The Bureau of Economic Analysis said that personal spending growth grew 0.5 percent in November, extending the 0.4 percent gain seen in October. Consumer spending has increased 3.5 percent over the past 12 months, its fastest pace so far in 2013 and an improvement from the 2.9 percent year-over-year rate in September. Nonetheless, it is clear that personal spending growth has decelerated from the 4.1 percent pace average of 2012 to the 3.1 percent average year-to-date in 2013.
Looking specifically at the November data, the growth in personal goods spending stemmed from an increase in durable goods expenditures. Spending on durable goods increased from an annualized $1.282 trillion in October to $1.307 trillion in November. Meanwhile, purchases of nondurable goods declined in the month from $2.667 trillion to $2.657 trillion.
Both durable and nondurable goods spending continue to increase over a longer term. Six months ago (May), for instance, durable and nondurable goods purchases were $1.255 trillion and $2.585 trillion, respectively.
Meanwhile, personal income rebounded in November, rising by 0.2 percent after falling 0.1 percent in November. Much of October’s decrease had been attributable to a sharp falloff in farm proprietors’ income, which was still down in November. But, it was offset by stronger growth in wages and salaries, which increased 0.4 percent for the month. For manufacturers, total wages and salaries rose from $754.3 billion to $759.1 billion. This figure has gradually moved higher. Six months ago, wages and salaries in the sector were $744.8 billion, and they moved steadily higher from the averages of $707.1 billion and $735.4 billion in 2011 and 2012, respectively.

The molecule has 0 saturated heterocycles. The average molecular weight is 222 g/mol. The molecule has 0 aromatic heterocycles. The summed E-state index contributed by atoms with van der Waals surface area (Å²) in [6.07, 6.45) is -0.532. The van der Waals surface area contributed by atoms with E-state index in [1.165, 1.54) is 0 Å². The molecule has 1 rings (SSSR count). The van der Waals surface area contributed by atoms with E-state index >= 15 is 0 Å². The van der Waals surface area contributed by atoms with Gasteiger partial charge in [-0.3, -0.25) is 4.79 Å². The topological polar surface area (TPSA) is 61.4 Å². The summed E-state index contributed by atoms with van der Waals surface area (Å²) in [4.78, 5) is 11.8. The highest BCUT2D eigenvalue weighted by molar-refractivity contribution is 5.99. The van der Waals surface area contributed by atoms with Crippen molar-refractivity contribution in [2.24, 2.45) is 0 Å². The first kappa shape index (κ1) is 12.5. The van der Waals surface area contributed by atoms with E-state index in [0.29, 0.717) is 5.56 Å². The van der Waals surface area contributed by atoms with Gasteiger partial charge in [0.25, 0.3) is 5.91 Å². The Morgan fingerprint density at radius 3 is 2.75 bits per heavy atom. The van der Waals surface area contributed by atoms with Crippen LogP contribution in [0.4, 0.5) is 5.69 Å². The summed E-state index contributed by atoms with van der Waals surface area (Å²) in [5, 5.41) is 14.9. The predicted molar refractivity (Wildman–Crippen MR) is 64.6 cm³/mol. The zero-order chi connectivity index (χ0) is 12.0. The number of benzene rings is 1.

Perhaps disappointingly, the year-over-year pace of personal income continues to decelerate, down from 3.4 percent in October to 2.3 percent in November. In contrast to personal spending, this was the lowest annual pace of the year. Through the first 11 months of 2013, the annual pace has averaged 3.2 percent, down from the 4.2 percent rate experienced in all of 2012.
With personal spending outstripping personal income, the savings rate has fallen in each of the past two months, down from 5.1 percent in September to 4.5 percent in October to 4.2 percent in November.
Overall inflationary pressures remain minimal, with prices for personal consumption expenditures (PCE) unchanged for the second month in a row. The year-over-year rate of PCE growth was just 0.9 percent, and when you exclude food and energy, the annual rate of core PCE growth was 1.1 percent. Much as we have seen in recent consumer and producer price data, inflation remains below the Federal Reserve’s 2 percent target rate, which frees the Fed up to pursue its highly accommodative policies.
Chad Moutray is the chief economist, National Association of Manufacturers.
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